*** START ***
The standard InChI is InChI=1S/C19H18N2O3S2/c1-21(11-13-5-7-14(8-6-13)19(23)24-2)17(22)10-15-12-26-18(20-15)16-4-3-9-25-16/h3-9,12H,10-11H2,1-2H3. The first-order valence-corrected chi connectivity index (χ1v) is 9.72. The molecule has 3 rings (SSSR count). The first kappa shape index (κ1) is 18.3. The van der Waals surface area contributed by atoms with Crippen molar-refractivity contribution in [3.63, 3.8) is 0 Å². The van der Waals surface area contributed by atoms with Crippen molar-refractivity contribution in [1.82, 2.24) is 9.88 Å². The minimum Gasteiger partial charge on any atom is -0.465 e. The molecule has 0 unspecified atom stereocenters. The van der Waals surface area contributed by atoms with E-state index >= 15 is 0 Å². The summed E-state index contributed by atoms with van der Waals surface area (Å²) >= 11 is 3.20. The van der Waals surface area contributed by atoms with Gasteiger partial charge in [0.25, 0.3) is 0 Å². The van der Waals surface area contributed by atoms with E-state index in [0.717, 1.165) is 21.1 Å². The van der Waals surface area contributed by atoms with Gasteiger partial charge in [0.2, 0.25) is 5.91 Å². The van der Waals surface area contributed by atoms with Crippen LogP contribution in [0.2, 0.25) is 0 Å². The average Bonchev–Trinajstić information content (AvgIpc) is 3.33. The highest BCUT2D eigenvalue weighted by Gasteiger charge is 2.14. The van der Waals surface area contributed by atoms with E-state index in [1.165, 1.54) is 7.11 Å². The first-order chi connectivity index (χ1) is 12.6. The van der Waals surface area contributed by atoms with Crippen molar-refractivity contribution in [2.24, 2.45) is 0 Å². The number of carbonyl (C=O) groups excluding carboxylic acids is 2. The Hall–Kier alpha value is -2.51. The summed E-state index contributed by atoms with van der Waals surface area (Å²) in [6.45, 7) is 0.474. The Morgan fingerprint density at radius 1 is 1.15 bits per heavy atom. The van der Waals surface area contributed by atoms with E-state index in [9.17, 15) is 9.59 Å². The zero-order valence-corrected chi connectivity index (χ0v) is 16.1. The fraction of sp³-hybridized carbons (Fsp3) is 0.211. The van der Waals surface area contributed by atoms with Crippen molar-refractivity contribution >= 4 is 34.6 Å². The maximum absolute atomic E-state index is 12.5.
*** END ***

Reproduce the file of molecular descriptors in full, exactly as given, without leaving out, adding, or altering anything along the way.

The standard InChI is InChI=1S/C19H18N2O3S2/c1-21(11-13-5-7-14(8-6-13)19(23)24-2)17(22)10-15-12-26-18(20-15)16-4-3-9-25-16/h3-9,12H,10-11H2,1-2H3. The first-order valence-corrected chi connectivity index (χ1v) is 9.72. The molecule has 3 rings (SSSR count). The first kappa shape index (κ1) is 18.3. The van der Waals surface area contributed by atoms with Crippen molar-refractivity contribution in [3.63, 3.8) is 0 Å². The van der Waals surface area contributed by atoms with Crippen molar-refractivity contribution in [1.82, 2.24) is 9.88 Å². The minimum Gasteiger partial charge on any atom is -0.465 e. The molecule has 0 unspecified atom stereocenters. The van der Waals surface area contributed by atoms with E-state index >= 15 is 0 Å². The summed E-state index contributed by atoms with van der Waals surface area (Å²) >= 11 is 3.20. The van der Waals surface area contributed by atoms with Gasteiger partial charge in [0.25, 0.3) is 0 Å². The van der Waals surface area contributed by atoms with E-state index in [0.717, 1.165) is 21.1 Å². The van der Waals surface area contributed by atoms with Gasteiger partial charge in [0.2, 0.25) is 5.91 Å². The van der Waals surface area contributed by atoms with Crippen LogP contribution in [0.2, 0.25) is 0 Å². The average Bonchev–Trinajstić information content (AvgIpc) is 3.33. The highest BCUT2D eigenvalue weighted by Gasteiger charge is 2.14. The van der Waals surface area contributed by atoms with E-state index in [1.165, 1.54) is 7.11 Å². The first-order chi connectivity index (χ1) is 12.6. The van der Waals surface area contributed by atoms with Crippen molar-refractivity contribution in [2.24, 2.45) is 0 Å². The number of carbonyl (C=O) groups excluding carboxylic acids is 2. The Hall–Kier alpha value is -2.51. The summed E-state index contributed by atoms with van der Waals surface area (Å²) in [6.45, 7) is 0.474. The Morgan fingerprint density at radius 1 is 1.15 bits per heavy atom. The van der Waals surface area contributed by atoms with E-state index in [9.17, 15) is 9.59 Å². The zero-order valence-corrected chi connectivity index (χ0v) is 16.1. The fraction of sp³-hybridized carbons (Fsp3) is 0.211. The van der Waals surface area contributed by atoms with Crippen molar-refractivity contribution >= 4 is 34.6 Å². The maximum absolute atomic E-state index is 12.5.